From a breakout storytelling star at The Moth, a real-life romantic comedy about a guy and a girl - and 29 other girls: a memoir about an unexpected break-up, one self-imposed year of being single, and how a "nice guy" survived dating in the 21st century.
Matteson Perry is a Nice Guy. He remembers birthdays, politely averts his eyes on the subway, and enjoys backgammon. A serial monogamist, he's never asked a stranger out. But when the girl he thought might be The One dumps him, he decides to turn his life around. He comes up with The Plan: 1. Be single for a year. 2. Date a lot of women. 3. Hurt no one's feelings. He's not out to get revenge or to become a pickup artist; he just wants to disrupt his pattern, have some fun, and discover who he is.
A quick-witted Everyman, Perry throws himself into the modern world of courtship and digital dating only to discover that even the best-laid plans won't necessarily get you laid. Over the course of a year, he dates almost 30 different women, including a Swedish tourist, a former high school crush, a born-again virgin, a groupie, an actress, a lesbian, and a biter.
In Available, award-winning storyteller Matteson Perry brings us into the inner sanctum of failed pickup lines, uncomfortable courtships, awkward texts, and self-discovery, charting the highs and lows of single life and the lessons he learns along the way. Candid, empathetic, and devastatingly funny, Available is the ultimate real-life rom-com about learning to date, finding love, and becoming better at life.
©2016 Matteson Perry (P)2016 Random House Audio
Avid listener on my daily commute!
This is rip-roaring good R-rated fun! While the target audience may be men old enough to drink and young enough to enjoy dropping acid and eating shrooms at Burning Man, adults of any age and either gender (if hip/liberal and not uncomfortable with sexual promiscuity) will almost certainly love it and want to listen to it more than once. The author, an award-winning and natural storyteller, spins pure nonfiction comedy gold out of his Year of Dating Dangerously. I can only wish for a book this good and on the same topic but told from a woman's perspective (like Jane Juska's A Round-Heeled Woman, but for young to middle aged women rather than seniors) to share with my single female friends who are still out there suffering the slings and arrows of outrageous online dating...but in the meantime, until I find one, I'm going to send them THIS sparklingly witty, unabashedly honest account of one man's quest for sex without romantic entanglements. It's that good.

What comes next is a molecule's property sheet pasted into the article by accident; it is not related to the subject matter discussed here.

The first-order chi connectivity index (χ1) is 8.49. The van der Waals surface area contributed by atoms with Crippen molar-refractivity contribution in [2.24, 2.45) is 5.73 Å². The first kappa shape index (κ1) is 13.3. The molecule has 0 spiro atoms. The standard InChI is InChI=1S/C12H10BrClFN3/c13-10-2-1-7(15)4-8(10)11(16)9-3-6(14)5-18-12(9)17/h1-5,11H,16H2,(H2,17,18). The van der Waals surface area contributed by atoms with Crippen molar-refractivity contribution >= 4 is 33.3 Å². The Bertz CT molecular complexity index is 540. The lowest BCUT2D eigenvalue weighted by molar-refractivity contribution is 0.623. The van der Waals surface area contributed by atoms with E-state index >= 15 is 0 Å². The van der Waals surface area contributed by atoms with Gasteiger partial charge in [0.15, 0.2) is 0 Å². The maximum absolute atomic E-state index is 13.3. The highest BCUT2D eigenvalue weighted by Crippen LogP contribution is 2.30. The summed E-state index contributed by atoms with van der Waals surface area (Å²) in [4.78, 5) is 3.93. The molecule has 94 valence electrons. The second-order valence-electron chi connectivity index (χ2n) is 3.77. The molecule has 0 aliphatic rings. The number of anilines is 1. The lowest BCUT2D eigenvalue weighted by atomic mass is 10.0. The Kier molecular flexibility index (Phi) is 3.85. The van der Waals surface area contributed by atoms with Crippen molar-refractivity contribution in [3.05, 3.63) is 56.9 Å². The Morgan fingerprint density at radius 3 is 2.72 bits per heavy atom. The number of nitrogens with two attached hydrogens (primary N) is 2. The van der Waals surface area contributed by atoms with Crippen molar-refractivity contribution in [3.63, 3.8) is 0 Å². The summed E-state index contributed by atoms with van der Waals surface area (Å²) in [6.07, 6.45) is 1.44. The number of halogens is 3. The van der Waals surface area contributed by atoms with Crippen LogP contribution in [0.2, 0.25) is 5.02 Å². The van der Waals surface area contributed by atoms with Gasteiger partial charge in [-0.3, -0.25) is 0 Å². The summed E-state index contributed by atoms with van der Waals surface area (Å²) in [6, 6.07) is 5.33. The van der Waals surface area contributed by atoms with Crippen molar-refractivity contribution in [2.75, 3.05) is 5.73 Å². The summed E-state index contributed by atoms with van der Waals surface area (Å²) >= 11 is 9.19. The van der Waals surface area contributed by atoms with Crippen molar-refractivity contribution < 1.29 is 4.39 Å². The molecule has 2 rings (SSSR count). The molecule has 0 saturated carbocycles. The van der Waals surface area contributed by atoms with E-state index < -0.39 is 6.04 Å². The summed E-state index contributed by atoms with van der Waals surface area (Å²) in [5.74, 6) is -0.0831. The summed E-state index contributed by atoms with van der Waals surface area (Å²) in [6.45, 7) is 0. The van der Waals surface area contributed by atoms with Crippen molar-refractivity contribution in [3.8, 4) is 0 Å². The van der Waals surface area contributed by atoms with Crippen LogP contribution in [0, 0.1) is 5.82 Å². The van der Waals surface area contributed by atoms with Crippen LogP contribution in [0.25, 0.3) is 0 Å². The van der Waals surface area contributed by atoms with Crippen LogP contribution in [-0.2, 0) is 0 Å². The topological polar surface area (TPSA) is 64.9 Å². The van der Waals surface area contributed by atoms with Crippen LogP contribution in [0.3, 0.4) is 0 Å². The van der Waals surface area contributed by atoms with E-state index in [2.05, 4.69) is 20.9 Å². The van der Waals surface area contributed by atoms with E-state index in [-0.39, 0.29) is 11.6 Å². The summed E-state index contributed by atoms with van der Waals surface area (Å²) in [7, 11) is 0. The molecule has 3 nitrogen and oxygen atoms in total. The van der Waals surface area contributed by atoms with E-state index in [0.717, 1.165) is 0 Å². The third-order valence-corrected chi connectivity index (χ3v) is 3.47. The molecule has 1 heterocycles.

This was a complete waste of time and the author is a complete asshole. Why in the hell did I waste my time to see if the story would improve? The entire book sounded like a man child airing his cum stained linens. Cochino!
It's not everyday that you read a book written by a man that exhibits such vulnerability. This book could have been a cavalier memoir of sexual conquests and exploits, with some Yelp suggestions. It took bravery to speak from the heart, to examine and re-examine choices, face consequences and take accountability for the roles we play. Because of this, Mr. Perry's work goes beyond the personal and delivers a huge blow to the theory that men and women are very different. We all fret about who we are and how that attracts or doesn't attract people. We all indulge in a public image of ourselves - neurotically crafting dating profiles, editing and re-editing texts that have the correct subtext, playing the game. This isn't just a woman thing. Men talk. Men worry. Men question, and get insecure. Men need boyfriends.
I've never read a book that so explicitly details the inner workings of male relationships quite like his. It's an important read for men and women alike.
This book is amazing. I don't normally write reviews, but this is worth it. It's tastefully (sort of haha) hilarious and has good lessons learned and whatnot to make you think about love and heartbreak but not in a preachy way. Recommend to everyone
Well the plot can seem shallow when taken at a glance it is actually quite insightful. As a single person in their mid 20s with a bunch of single friends I have to say this is a fairly accurate book. I appreciate the struggle between being the nice guy and the guy girls want and trying to balance the 2 both socially and morally. The book was really funny and honest in my opinion and the way he embraces his own short comings and mistakes is a good message for people seeking validation out there in one form or the other. Overall the book is basically a guys coming of age novel with focus only on girls and relationships that is enjoyable and well worth your time.
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